- Any PII stored on computing devices that are mobile (laptops, phones, tablets. Etc..) or on removable media must be at minimum encrypted at the disk level.
- Information system monitoring: Critical Information system components must be regularly monitored for signs of malicious attacks, unintended changes, and unintended use of the system by:
- Regular review of system logs and change records by a person of appropriate authority or by implementing a system that provides for automated monitoring of adverse activity;
- Alert system owners and the Information Security Office to any adverse or potentially adverse activity.
- SPAM protection: All Information Systems must deploy or subscribe to a mechanism for protecting again unwanted messages both entering and leaving an Information System. This mechanism must be regularly updated.
- Information Retention. All data contained in an Information System must be retained following all University Policies or contractual commitments and must be in compliance with all federal, state, and local laws as identified by the Office of The General Counsel.
- Data disposal: Data should be deleted or destroyed once there is no longer a business need to keep the information. For any data stored as part of a third-party agreement, such as Solution-as-a-service (SaaS) application, in such case data should also be returned to WSU at the end of the contract term and then destroyed in all third-party Information Systems; this includes copies of backup data.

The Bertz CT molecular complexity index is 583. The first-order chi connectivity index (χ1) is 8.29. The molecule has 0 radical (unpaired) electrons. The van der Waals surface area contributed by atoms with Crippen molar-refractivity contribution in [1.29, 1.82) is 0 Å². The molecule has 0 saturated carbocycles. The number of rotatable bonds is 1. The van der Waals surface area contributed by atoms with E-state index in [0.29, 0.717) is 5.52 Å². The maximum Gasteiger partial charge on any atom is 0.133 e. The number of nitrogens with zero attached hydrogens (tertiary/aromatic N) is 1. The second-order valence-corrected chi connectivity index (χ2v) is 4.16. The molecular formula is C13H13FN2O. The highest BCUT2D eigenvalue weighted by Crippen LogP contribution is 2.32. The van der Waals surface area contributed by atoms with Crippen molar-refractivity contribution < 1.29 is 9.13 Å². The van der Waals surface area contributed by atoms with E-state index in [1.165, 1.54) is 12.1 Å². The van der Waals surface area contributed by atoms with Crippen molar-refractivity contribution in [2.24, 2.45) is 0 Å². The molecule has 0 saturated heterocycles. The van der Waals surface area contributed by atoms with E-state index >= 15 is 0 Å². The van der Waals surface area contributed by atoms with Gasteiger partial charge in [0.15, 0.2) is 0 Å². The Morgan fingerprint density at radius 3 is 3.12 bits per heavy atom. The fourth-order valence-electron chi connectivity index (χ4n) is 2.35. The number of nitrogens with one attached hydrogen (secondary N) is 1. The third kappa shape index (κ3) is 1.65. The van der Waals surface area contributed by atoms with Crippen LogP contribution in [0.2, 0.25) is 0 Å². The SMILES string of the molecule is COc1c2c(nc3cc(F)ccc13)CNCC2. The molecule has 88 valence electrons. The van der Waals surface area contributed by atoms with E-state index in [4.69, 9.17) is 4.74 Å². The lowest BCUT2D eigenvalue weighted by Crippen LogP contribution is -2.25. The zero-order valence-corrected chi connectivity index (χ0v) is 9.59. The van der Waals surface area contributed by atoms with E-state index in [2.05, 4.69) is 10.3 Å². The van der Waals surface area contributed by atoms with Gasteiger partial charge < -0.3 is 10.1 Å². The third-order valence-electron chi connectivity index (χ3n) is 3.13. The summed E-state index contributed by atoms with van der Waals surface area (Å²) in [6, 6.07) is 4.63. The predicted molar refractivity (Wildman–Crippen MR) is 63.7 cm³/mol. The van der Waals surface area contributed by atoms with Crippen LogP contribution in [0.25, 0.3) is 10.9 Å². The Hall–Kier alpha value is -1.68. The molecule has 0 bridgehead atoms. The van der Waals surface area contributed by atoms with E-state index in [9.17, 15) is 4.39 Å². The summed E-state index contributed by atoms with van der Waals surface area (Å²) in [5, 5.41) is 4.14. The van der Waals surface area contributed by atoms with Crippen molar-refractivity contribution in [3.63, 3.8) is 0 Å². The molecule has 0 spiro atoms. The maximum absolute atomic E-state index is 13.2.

Additional standards for enterprise systems
Enterprise systems that store or process confidential data are subject to a higher standard of system integrity and require the following additional security controls.
- Additional malicious code protection: Enterprise systems should use a C&IT-approved next-generation anti-malware mechanism that includes Endpoint Detection and Response (EDR) functionality. If for some reason this mechanism cannot be deployed, a combination of system integrity monitoring, application allow/deny list, and off-system log storage may be used as an alternative.
- Additional mechanisms for university-developed code: All code developed for use in enterprise systems must follow the university secure coding guidelines and at minimum, be peer-reviewed before being deployed to production. Enterprise systems of high risk may require additional review and testing as determined by the Information Security Office.
- Personally identifiable information quality: Regularly validate that all critical Personal Identifiable Information (PII) is relevant and correct. A process should be created for correcting PII that is incorrect, outdated, or no longer relevant to the business process.
- Data de-identification: High-risk data elements such as Social Security Numbers (SSN) and Payment Card Data (PCI) must be de-identified or displayed in a masked format when stored in an enterprise system. This must be done in a manner that does not change the underlying data elements in order to allow access to the data for individuals with exceptional business needs.
The C&IT Information Security Office may limit access to or from a system if it does not meet the above guidelines.
Exceptions to these standards may be granted by the Information Security Office given business justification and a satisfactory risk assessment. In such cases, the system owner shall acknowledge the risk and take responsibility for any breaches, incidents, or compromises that occur as a result of not utilizing a supported operating system.